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Masters Thesis (9)
A Master’s Thesis (Nursing 599 – 9 credits) is the written report of a formal, systematic scholarly inquiry following accepted methodology to answer questions relevant to the discipline of nursing or the broader field of health sciences scholarship. Such a research project can take a number of forms including:
- A project which includes collecting primary (newly created) data, or conducting a secondary analysis of data from a larger research study, which are both common in quantitative or qualitative studies in order to answer questions relevant to nursing or health care.
- Projects in which you analyze existing data or evidence, such as a policy analysis, a historical analysis, or a discourse analysis in order to critique or question established assumptions, add to policy development, or to explain events or occurrences in context and time. Such data could include archival data, existing documents, or reports.
- Projects which involve a systematic, critical, substantial analysis and synthesis of the literature to answer questions relevant to nursing or health care. This could take the form of a formal systematic review of a number of published research reports or studies or other form of systematic review of the literature based on accepted standards. A meta-analysis could also be conducted although such a project is not common at the MSN level.
- Projects which involve philosophical or ethical inquiry to address key practice issues in nursing and health care.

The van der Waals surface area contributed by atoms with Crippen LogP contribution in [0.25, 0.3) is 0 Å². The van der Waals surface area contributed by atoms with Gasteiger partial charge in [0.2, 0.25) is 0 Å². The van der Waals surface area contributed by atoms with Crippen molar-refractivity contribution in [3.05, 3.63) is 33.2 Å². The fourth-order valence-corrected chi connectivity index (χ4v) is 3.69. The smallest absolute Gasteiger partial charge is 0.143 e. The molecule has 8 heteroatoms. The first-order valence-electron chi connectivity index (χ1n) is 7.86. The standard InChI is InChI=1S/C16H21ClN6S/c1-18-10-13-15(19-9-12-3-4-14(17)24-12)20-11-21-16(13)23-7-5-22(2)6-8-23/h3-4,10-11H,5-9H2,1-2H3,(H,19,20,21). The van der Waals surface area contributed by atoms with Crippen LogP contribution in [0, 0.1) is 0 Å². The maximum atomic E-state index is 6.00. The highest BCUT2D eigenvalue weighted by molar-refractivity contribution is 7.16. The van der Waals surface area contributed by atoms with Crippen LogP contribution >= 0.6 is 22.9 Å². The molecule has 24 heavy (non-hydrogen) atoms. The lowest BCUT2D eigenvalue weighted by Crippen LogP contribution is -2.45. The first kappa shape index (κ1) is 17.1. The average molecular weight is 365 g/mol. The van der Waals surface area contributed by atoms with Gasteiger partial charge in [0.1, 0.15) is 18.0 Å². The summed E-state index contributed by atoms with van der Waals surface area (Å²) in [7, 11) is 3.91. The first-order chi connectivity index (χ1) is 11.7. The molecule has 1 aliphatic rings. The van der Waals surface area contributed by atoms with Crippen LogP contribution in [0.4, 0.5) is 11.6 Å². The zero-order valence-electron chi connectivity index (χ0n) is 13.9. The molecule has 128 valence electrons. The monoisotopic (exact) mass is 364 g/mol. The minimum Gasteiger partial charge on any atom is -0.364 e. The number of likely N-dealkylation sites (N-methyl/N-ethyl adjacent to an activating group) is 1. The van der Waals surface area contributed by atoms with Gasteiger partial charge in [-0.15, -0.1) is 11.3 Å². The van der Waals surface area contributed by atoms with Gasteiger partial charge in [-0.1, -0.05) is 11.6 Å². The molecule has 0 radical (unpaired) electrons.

- Projects which involve concept development, for example a concept analysis, or another form of theory development serving to expand theory relevant to nursing and health.
The student completing a master’s thesis will have engaged in the phases of the research process, including problem identification, review of existing knowledge, methods determination, analysis and interpretation in an original project or in an agreed‐upon component of a project conducted with other researchers. The research question(s) must be derived from the current state of nursing knowledge in the identified substantive field and these must include a discussion about the contributions or implications of the findings for nursing or health care (including implications for practice, education, policy, administrative management, research, or knowledge as appropriate).
In addition to a written report of the study, completion of the thesis requires a public oral defence of the project.
How to access your course in the UBC Course Schedule: In the top right corner of the page, please select the correct session (W or S), select your course from the list of NURS courses, and click on the course & session number (e.g NURS 123 XXX) to read the published notes for that section. To register as a student you must logged in with your CWL.